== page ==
Park manager Richard Bull said: “I can’t believe the Government is allowing this to happen. We saw our £10,000 annual rent cut to just £200, which has had a devastating impact on our charity.

“We wanted them to take their mast away – but of course they won’t; instead they’re adding more and more infrastructure and we can’t do anything about it.

“It is very disappointing that the Government places business needs above everything else.”

Ed Bailey, who runs a family hill farm in Gwynedd, North Wales has also been badly affected.

He originally agreed a rent of £5,500 a year early in 2017 with a network operator to have a telecoms mast on his land.

But, months later, after telecoms companies were granted extra powers, the rent offer was reduced to just £3.50 a year.

Mr Bailey said: “Negotiations were very stressful. I felt we were taken advantage of as a family.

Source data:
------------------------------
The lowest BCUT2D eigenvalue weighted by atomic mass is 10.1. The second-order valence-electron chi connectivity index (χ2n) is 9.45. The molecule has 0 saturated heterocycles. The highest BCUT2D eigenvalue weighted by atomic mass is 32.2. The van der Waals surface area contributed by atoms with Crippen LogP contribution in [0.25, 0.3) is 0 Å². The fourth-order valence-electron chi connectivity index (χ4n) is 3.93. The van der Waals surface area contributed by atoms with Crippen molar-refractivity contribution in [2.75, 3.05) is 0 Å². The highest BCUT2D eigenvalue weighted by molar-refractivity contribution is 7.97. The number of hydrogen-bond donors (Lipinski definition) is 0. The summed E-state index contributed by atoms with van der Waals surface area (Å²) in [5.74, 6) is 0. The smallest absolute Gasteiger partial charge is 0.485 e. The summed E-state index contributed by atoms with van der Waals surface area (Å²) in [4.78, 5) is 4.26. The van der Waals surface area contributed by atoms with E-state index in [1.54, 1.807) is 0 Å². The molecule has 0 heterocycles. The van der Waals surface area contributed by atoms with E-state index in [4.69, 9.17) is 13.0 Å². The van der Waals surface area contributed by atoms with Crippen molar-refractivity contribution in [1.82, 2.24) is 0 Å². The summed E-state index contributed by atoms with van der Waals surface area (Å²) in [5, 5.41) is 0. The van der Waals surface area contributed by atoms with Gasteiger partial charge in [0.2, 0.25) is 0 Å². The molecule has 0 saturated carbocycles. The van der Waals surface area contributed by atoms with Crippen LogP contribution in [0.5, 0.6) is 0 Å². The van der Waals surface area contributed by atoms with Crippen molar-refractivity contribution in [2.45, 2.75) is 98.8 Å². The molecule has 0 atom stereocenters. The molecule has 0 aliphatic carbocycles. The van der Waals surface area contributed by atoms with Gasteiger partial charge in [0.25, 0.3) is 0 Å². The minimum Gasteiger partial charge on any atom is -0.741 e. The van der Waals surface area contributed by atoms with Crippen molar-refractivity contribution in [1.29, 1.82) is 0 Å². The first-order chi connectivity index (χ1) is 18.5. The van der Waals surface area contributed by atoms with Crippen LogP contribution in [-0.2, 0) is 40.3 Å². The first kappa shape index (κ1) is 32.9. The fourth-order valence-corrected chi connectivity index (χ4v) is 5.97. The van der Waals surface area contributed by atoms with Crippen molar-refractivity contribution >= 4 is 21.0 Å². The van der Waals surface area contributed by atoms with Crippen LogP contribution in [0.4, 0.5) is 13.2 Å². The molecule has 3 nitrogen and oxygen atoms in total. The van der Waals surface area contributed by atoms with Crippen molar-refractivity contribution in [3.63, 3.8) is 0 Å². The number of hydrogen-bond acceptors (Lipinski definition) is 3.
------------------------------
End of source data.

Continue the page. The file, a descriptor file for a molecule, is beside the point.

“I can’t believe the Government is allowing this to happen to more people up and down the country, and I can’t help but think that all of this will slow down digital connectivity because who is going to want a mast on their land now?”
Click here to view the source article.
Source: Evening Standard, Simon Neville, 25 Nov 2021

65ft phone mast will be built by homes in Wakefield because 'government doesn't have a clue'
United Kingdom Created: 24 Nov 2021
The government has insisted on a 5G mast being built on a busy road in Wakefield, just months after the local council rejected such plans.

Campaigners thought they’d successfully seen off a proposal to build a 20 metre (65 foot) mast on Dewsbury Road in Lupset.

Planning officers at Wakefield Council said the structure would be an eyesore “at odds” with the surrounding area when they turned the plans down in June.

Click here for more news and updates from Wakefield

But government officials, who looked at the case after the developers appealed, have disagreed with that assessment and overturned the decision.

In their findings, the Planning Inspectorate described the mast as “essential” and said the need for “an electronic communications system should not be questioned”.